Tissue repair is characterized by the de novo but transient appearance of myofibroblasts, commonly identified by their expression of ?-smooth muscle actin (?-SMA). But their persistence is associated with chronic fibrosis that progressively leads to loss of function of the affected organ. Thus, elucidation of the mechanism of their derivation may provide insight into the pathogenesis of chronic progressive fibrotic diseases. Multiple mechanisms are implicated in genesis of the myofibroblast from diverse cellular precursors, including diverse signaling pathways, transcription and epigenetic factors. While poly(ADP-ribose) polymerase 1 (PARP-1) is initially discovered to be activated by, and is thus a sensor of DNA damage, it is now considered to play additional important roles in signal transduction and regulating gene expression via both transcriptional and epigenetic mechanisms. While this enzyme gets its name from its ability to catalyze poly(ADP-ribosyl)ation in post-translational modification of acceptor proteins, it can also regulate gene transcription independent of its catalytic activity. Its ability to modulate DNA methylation through interactions with DNA methyltransferases 1 (Dnmt1) would have implications on ?-SMA gene expression given the importance of this epigenetic regulation in myofibroblast differentiation. In vivo NAD+ depletion by activated PARP in lung injury is associated with fibrosis, and cardiac, renal and peritoneal fibrosis are diminished by PARP-1 deficiency, while epithelial-mesenchymal transition appears to be PARP-1 dependent. Given this body of evidence, the central hypothesis of this project is as follows. De novo genesis of the myofibroblast in tissue fibrosis is dependent on the pleiotropic role of PARP-1 in regulating signaling pathways, transcription and epigenetic factors affecting differentiation. Thus the aims are 1) to study the role of PARP-1 in pulmonary fibrosis using conditional knockout mice, 2) to determine the mechanism by which PARP-1 regulates transcription of the ?-SMA gene and associated signaling pathways, 3) to analyze PARP-1 regulation of DNA methylation of the ?-SMA gene, 4) to identify PARP-1 target genes involved in regulation of ?-SMA expression and confirm their impact on myofibroblast differentiation. Using this combination of molecular biological, biochemical and immunological tools, the proposed project will evaluate the specific roles of PARP-1 in these targeted areas that are known to promote myofibroblast differentiation in pulmonary fibrosis. If confirmed the availability of multiple PARP inhibitors should make PARP-1 a ready target for exploration as an anti-fibrotic therapy.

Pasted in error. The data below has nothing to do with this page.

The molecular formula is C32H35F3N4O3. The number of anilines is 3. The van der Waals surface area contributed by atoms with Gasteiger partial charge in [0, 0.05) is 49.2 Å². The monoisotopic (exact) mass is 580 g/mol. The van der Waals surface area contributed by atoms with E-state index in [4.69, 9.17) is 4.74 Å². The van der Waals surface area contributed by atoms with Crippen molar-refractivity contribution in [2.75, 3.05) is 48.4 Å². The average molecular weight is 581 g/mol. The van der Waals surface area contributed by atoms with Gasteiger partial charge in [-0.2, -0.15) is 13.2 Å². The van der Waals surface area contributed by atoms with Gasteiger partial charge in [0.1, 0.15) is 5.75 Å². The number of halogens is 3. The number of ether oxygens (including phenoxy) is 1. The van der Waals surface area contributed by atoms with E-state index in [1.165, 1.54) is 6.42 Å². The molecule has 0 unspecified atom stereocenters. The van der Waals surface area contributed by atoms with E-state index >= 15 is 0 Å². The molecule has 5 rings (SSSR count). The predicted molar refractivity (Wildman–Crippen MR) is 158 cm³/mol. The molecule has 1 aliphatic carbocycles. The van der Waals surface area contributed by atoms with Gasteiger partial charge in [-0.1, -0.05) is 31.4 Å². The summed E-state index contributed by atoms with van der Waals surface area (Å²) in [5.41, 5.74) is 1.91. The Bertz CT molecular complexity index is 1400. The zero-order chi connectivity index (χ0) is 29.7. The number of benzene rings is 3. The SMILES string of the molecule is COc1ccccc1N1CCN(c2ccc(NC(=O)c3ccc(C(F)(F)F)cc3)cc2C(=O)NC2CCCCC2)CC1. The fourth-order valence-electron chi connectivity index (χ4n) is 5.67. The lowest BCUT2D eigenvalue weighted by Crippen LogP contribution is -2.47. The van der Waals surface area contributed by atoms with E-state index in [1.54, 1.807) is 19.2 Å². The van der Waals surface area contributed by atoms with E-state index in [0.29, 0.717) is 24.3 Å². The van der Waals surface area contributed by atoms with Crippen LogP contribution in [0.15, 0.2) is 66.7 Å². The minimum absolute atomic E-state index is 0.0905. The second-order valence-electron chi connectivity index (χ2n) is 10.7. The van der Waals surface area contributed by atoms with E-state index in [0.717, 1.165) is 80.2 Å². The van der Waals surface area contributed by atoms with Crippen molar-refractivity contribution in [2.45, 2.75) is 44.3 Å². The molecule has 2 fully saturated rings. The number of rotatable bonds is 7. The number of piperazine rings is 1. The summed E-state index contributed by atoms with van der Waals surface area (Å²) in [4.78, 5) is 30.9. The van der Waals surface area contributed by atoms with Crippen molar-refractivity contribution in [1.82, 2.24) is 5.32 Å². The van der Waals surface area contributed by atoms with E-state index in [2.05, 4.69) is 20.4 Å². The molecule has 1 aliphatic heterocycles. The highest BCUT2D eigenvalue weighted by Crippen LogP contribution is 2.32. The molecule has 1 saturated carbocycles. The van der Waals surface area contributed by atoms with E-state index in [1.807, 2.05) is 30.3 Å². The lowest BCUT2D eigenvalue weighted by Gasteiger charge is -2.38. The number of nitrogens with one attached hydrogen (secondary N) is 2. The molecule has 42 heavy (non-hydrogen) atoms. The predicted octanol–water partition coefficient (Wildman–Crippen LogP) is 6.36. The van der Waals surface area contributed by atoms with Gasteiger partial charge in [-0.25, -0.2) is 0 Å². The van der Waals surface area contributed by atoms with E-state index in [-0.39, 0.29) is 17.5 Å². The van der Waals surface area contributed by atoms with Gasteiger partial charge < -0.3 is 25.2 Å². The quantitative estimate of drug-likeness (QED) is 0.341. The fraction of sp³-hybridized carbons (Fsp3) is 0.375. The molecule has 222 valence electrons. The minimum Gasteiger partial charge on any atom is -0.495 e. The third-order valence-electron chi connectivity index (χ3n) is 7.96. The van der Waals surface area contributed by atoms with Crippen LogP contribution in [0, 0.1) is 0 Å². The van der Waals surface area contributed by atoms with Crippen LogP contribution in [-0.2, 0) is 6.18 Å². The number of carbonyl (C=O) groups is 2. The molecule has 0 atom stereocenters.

Public Health Relevance

Understanding how poly(ADP-ribose) polymerase I regulates myofibroblast differentiation would shed light on its role in chronic progressive fibrotic diseases such as in idiopathic pulmonary fibrosis, scleroderma, asthma, liver cirrhosis, etc. Many of these diseases have no effective therapy and gradual loss of vital organ function due to progressive replacement by fibrotic or scar tissue may result in a fatal outcome.

Agency
National Institute of Health (NIH)
Institute
National Heart, Lung, and Blood Institute (NHLBI)
Type
Research Project (R01)
Project #
2R01HL052285-19A1
Application #
8629396
Study Section
Lung Injury, Repair, and Remodeling Study Section (LIRR)
Program Officer
Eu, Jerry Pc
Project Start
1994-09-30
Project End
2018-06-30
Budget Start
2014-07-01
Budget End
2015-06-30
Support Year
19
Fiscal Year
2014
Total Cost
$388,750
Indirect Cost
$138,750
Name
University of Michigan Ann Arbor
Department
Pathology
Type
Schools of Medicine
DUNS #
073133571
City
Ann Arbor
State
MI
Country
United States
Zip Code
48109
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